(f) Economic Geology:
This branch deals with the study of those minerals and rocks and other materials (fuels etc.) occurring on and in the earth that can be exploited for the benefit of man. These include a wide variety of ores of all the metals and non-metals, building stones, salt deposits, fuels (coal, petroleum, natural gas and atomic minerals) and industrial minerals for refractories, abrasives and insulations and for manufacture of chemicals.
Mode of occurrence of these materials, principles involved in their formation and accumulation, their properties, structural and other controls that help in their extraction at economical costs are important fields of study under Economic Geology.
In addition to the above major branches of geology, there are a few other comparatively new branches of science in which geology makes a very important and basic component. Their number is on the increase with advances in the science. A few of them are- geo-chemistry, geo-physics, geo-hydrology, mining geology, engineering geology, rock mechanics, geo-mechanics, meteorology and oceanography.
Their scope is briefly given below:
It is a branch of geological sciences dealing with chemical constitution of the Earth as a planet and also of its various parts. It studies specifically the distribution and relative abundance of different elements and their various compounds occurring on and within the earth. It also studies the trends of reorganization in the elements of earth during its geological history that has resulted through the operation of surface and subsurface processes.
In this branch of science important principles, processes and methods of Physics are applied to solve many geological problems. Thus, the study of the internal constitution of the Earth is virtually impossible without application of knowledge of seismic waves.
In fact, there are a number of geological areas where application of principles of Physics is not only desirable but also absolutely essential, e.g.; geo-magnetism, geo-thermometry, geo-electricity, geo-cosmology and seismology. Identification of water and oil bearing strata below the surface of the Earth is carried out mostly by using geophysical principles and processes.
It is an engineering science that has evolved out of interaction between hydrology and geology. It deals specifically with the geological aspects of groundwater and surface water bodies with regards to their occurrence and movement through different types of rocks.
4. Mining Geology:
It is geology as applied to mining and quarrying practice, that is, for the exploration and exploitation of economic mineral deposits. The location and development of mines are decided primarily on the basis of mode of formation, mode of occurrence and structural disposition of economic mineral and rock deposits. Knowledge of mineralogy and petrology is a prerequisite for the study of mining geology.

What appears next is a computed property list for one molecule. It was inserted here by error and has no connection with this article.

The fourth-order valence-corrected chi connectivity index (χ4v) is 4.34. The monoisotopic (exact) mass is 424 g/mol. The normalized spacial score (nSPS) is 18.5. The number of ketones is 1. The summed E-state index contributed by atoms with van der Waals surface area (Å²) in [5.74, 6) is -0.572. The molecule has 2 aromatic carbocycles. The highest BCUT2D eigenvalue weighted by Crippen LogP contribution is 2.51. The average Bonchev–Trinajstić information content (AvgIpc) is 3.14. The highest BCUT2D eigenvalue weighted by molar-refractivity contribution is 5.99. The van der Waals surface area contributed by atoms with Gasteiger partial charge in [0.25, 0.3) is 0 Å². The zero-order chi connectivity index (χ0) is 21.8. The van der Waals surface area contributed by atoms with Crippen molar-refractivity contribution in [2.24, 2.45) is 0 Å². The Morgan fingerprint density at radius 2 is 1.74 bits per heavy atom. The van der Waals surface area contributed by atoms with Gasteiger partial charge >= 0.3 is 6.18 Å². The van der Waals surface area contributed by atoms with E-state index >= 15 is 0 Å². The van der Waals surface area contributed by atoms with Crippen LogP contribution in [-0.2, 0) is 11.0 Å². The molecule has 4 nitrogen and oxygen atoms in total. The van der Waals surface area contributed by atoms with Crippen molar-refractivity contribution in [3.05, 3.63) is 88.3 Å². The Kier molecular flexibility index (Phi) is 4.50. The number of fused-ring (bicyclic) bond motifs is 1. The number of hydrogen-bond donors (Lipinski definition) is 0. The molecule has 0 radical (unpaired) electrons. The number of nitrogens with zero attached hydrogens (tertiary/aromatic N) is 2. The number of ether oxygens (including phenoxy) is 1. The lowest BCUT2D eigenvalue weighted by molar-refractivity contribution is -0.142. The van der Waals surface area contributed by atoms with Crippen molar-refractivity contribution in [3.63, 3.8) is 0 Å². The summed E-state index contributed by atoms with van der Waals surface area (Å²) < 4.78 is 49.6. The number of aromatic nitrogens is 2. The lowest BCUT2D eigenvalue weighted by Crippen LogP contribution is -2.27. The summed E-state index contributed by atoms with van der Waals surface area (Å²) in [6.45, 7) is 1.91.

5. Engineering Geology:
It is rather a new field of applied sciences that has developed due to interaction between the civil engineering practice and geological sciences. This branch deals with the geotechnical studies of the sites and locations for major engineering projects on the one hand and with the availability of materials of required quality for construction on the other hand.
It has very vital roles to play in the planning, design and construction of safe, stable and economic engineering projects.
6. Rock Mechanics:
It deals exclusively with study of behaviour of rocks under various types of loads imposed on them. In this respect, Rock Mechanics is more engineering rather than applied science subject. But rocks being geological materials and the behaviour of rocks being practically controlled by the nature and constitution of rocks, this branch presupposes full geological knowledge of rocks.
In rock mechanics, loads applied may be natural or artificial, static or dynamic. Similarly, measurements may be made in laboratory on representative samples or in situ conditions, i.e. at the location of proposed construction, or in all possible combination of situations. The branch also includes study of all those factors, geological or otherwise, responsible for observed and expected behaviour of rocks under different force fields.
It is a newly developing engineering science which concerns itself with the study of natural force fields as acting on the Earth on global and regional levels. The present structural constitution of the continents and oceans, mountain ranges and basins etc. offers a lot of scope for analysis of forces responsible for the development and disposition of these major features.
The study of atmosphere (which is an integral part of the Earth as a planet) in all its aspects- physical, chemical and biological, falls in the exclusive domain of meteorology. Till early sixties of the twentieth century, meteorology was thought to be concerned only with weather. With dramatic advances made possible in the study of space through satellites, rockets and spaceships, meteorology has become a science of immense significance.